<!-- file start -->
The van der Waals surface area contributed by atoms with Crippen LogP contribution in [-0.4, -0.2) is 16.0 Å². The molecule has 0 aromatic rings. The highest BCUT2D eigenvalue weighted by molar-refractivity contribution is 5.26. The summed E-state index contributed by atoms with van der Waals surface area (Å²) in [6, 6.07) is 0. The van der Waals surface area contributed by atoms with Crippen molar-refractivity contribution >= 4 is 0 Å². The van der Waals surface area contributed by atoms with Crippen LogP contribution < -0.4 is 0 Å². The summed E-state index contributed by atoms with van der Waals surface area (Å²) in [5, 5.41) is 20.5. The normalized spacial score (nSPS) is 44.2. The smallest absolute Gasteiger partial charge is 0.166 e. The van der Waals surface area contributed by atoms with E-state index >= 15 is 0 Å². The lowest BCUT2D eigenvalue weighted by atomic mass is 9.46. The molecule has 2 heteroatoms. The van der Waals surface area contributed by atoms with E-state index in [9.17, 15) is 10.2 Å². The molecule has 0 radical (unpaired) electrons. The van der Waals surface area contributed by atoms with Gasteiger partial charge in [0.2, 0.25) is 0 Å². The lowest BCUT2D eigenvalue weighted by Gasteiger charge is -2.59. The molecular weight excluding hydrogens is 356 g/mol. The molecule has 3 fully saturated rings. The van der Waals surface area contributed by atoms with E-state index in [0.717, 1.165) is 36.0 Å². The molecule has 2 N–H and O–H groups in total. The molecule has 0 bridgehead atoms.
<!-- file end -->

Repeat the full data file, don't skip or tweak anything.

The van der Waals surface area contributed by atoms with Crippen LogP contribution in [-0.4, -0.2) is 16.0 Å². The molecule has 0 aromatic rings. The highest BCUT2D eigenvalue weighted by molar-refractivity contribution is 5.26. The summed E-state index contributed by atoms with van der Waals surface area (Å²) in [6, 6.07) is 0. The van der Waals surface area contributed by atoms with Crippen molar-refractivity contribution >= 4 is 0 Å². The van der Waals surface area contributed by atoms with Crippen LogP contribution < -0.4 is 0 Å². The summed E-state index contributed by atoms with van der Waals surface area (Å²) in [5, 5.41) is 20.5. The normalized spacial score (nSPS) is 44.2. The smallest absolute Gasteiger partial charge is 0.166 e. The van der Waals surface area contributed by atoms with E-state index >= 15 is 0 Å². The lowest BCUT2D eigenvalue weighted by atomic mass is 9.46. The molecule has 2 heteroatoms. The van der Waals surface area contributed by atoms with E-state index in [9.17, 15) is 10.2 Å². The molecule has 0 radical (unpaired) electrons. The van der Waals surface area contributed by atoms with Gasteiger partial charge in [0.2, 0.25) is 0 Å². The lowest BCUT2D eigenvalue weighted by Gasteiger charge is -2.59. The molecular weight excluding hydrogens is 356 g/mol. The molecule has 3 fully saturated rings. The van der Waals surface area contributed by atoms with E-state index in [0.717, 1.165) is 36.0 Å². The molecule has 2 N–H and O–H groups in total. The molecule has 0 bridgehead atoms.